If you sow only one variety of seed in a given year, setting up a sowing schedule is not that difficult. You only need to determine the best sowing date, which is probably indicated on the seed packet. For example, the packet may indicate “sow indoors 8 weeks before the transplant date.” You only have to count backwards according to this information. For example, if the date on which you plan to transplant is June 1st, you only have to remember that the contents of this packet should be sown about 8 weeks earlier, around April 1st. That’s not too hard to remember.
If ever this information is not given on the packet, you’ll find helpful lists of commonly grown plants with their best sowing date in the blogs When to Sow Over 80 Vegetables and Herbs and When to Sow Over 150 Annuals.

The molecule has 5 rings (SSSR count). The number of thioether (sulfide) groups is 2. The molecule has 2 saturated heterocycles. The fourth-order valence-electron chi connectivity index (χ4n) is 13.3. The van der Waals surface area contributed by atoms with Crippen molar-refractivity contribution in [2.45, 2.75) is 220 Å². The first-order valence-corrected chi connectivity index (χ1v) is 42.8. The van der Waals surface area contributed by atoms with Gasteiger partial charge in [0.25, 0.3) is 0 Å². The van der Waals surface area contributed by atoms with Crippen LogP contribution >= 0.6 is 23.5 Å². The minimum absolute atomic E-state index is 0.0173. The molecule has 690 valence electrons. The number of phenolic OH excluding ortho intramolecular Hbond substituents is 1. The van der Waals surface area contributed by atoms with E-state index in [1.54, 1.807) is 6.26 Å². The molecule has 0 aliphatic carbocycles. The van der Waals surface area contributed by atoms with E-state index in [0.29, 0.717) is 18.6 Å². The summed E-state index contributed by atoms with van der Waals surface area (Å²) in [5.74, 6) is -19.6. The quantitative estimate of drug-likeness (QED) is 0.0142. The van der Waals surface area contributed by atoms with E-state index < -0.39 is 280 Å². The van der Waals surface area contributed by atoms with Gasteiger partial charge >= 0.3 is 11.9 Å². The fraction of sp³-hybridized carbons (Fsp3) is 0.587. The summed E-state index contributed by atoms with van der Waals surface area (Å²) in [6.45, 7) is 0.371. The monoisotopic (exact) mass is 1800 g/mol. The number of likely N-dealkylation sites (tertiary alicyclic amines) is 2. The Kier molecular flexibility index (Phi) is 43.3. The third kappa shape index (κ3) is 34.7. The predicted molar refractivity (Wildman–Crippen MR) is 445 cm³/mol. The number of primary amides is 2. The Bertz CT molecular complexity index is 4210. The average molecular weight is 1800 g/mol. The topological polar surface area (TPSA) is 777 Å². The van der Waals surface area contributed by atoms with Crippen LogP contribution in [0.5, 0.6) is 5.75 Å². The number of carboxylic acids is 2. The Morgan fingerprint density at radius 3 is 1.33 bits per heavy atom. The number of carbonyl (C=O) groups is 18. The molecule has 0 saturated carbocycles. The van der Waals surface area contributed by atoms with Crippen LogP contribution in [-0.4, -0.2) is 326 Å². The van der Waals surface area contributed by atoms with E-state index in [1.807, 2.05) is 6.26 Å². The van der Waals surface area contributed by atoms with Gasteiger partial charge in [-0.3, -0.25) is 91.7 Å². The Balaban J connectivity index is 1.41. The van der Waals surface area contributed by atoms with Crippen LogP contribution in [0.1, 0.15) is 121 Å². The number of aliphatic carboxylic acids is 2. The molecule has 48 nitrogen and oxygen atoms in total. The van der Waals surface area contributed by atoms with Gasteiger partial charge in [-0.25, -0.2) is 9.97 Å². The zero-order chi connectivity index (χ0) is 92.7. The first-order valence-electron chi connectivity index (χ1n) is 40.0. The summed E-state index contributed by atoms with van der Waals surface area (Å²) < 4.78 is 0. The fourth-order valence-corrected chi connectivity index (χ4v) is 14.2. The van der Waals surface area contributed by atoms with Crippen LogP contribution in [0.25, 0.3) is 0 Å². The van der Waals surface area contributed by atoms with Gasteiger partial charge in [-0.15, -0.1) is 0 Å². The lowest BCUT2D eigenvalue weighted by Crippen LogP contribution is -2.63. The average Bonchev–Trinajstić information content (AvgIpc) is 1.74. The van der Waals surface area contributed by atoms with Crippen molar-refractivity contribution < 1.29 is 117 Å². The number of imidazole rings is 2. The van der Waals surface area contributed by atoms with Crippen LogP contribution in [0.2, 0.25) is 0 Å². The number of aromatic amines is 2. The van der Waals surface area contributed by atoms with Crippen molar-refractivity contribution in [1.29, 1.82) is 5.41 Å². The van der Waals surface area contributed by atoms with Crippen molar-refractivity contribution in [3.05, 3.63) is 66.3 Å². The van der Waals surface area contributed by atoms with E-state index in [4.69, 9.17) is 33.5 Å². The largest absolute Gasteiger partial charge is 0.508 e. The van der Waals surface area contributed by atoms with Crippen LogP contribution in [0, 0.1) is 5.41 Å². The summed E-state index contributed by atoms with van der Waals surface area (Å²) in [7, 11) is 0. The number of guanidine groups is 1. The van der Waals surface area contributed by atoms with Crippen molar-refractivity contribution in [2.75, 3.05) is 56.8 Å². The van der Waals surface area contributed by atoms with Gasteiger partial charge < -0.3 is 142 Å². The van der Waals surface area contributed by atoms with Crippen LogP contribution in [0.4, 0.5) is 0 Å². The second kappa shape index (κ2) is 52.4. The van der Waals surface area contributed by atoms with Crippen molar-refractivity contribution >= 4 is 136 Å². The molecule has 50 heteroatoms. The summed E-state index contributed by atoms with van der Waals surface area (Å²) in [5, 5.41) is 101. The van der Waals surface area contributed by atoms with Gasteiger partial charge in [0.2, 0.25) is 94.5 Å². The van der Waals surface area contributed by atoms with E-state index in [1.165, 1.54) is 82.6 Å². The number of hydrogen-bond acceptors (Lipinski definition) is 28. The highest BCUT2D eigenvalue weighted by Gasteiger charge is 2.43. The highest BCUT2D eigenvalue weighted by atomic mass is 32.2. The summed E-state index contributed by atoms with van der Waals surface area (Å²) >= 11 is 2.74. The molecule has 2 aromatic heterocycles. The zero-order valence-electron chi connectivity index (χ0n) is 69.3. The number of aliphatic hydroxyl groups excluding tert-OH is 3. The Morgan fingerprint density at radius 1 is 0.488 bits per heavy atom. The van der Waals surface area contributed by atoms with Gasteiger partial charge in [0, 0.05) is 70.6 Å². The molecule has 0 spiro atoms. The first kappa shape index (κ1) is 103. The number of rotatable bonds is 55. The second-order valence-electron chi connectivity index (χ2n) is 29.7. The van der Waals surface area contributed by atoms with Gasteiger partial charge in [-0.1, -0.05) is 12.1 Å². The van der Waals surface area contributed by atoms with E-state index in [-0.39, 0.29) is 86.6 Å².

However, when you have many seed packets you intend to sow, things can get complicated. You’ll quickly learn that the needs of various seeds vary: if one variety prefers being sown 12 weeks before the last frost, another is best at 8 weeks, while yet another is best sown directly outdoors two weeks before the last frost … and the list of possibilities goes on and on.
How can you organize things to avoid any confusion?
Here’s a suggestion: Prepare envelopes (no need for new ones: you can recycle used ones) ahead of time, according to the dates you’ve calculated: March 1st, March 15th, April 1st, April 15th, etc. A personal diary or a small binder with pockets would also be effective. Now, as you buy seeds, simply place them in the appropriate envelope or pocket. That way, no confusion: you’ll always be ready to sow the right seeds on the right date!